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### Ancient Roman Numeration

The ancient Roman numeration system also has a multiplicative feature to allow for bigger numbers to be written.

A bar over a number means multiply the number by 1000.

A double bar over the number means multiply by 10002 or 1,000,000.

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### Ancient Roman Numeration

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### Example: Roman Numeral

Write the number below in our system.

MCMXLVII

Solution

M= 1000

CM= -100 + 1000

XL = -10 + 50

V= 5

I= 1

I= 1

1000 + 900 + 40 + 5 + 1 + 1= 1947

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### Traditional Chinese Numeration – Multiplicative Grouping

A multiplicative grouping system involves pairs of symbols, each pair containing a multiplier and then a power of the base. The symbols for a Chinese version are shown on the next slide.

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### Chinese Numeration

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### Example: Chinese Numeral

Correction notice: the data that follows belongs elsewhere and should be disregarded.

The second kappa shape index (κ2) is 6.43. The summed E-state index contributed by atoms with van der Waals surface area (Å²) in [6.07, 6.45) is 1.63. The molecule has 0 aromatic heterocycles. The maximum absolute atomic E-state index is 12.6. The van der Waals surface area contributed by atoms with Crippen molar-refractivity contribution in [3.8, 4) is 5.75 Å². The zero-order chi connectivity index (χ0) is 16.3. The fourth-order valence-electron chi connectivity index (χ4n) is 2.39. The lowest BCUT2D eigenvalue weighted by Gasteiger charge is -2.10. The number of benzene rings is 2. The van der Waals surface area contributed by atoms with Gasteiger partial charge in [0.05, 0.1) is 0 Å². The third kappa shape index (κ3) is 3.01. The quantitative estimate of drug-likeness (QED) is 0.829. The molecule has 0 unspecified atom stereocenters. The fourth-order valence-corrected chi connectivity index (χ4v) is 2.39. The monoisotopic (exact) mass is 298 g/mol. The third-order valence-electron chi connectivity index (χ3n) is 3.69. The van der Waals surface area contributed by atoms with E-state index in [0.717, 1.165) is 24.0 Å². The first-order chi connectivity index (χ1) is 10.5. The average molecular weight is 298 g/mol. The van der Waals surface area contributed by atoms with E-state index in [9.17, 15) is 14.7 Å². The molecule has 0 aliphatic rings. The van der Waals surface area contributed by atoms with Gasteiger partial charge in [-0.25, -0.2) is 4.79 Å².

Interpret each Chinese numeral.

a)b)

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### Example: Chinese Numeral

Solution

7000

200

400

0 (tens)

1

80

2

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### Section 4-2

• More Historical Numeration Systems

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### More Historical Numeration Systems

• Basics of Positional Numeration

• Hindu-Arabic Numeration

• Babylonian Numeration

• Mayan Numeration

• Greek Numeration

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### Positional Numeration

A positional system is one where the various powers of the base require no separate symbols. The power associated with each multiplier can be understood by the position that the multiplier occupies in the numeral.

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### Positional Numeration

In a positional numeral, each symbol (called a

digit) conveys two things:

1.Face value – the inherent value of the symbol.

2.Place value – the power of the base which is associated with the position that the digit occupies in the numeral.

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### Positional Numeration

To work successfully, a positional system must have a symbol for zero to serve as a placeholder in case one or more powers of the base is not needed.

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### Hindu-Arabic Numeration – Positional

One such system that uses positional form is our system, the Hindu-Arabic system.

The place values in a Hindu-Arabic numeral, from right to left, are 1, 10, 100, 1000, and so on. The three 4s in the number 45,414 all have the same face value but different place values.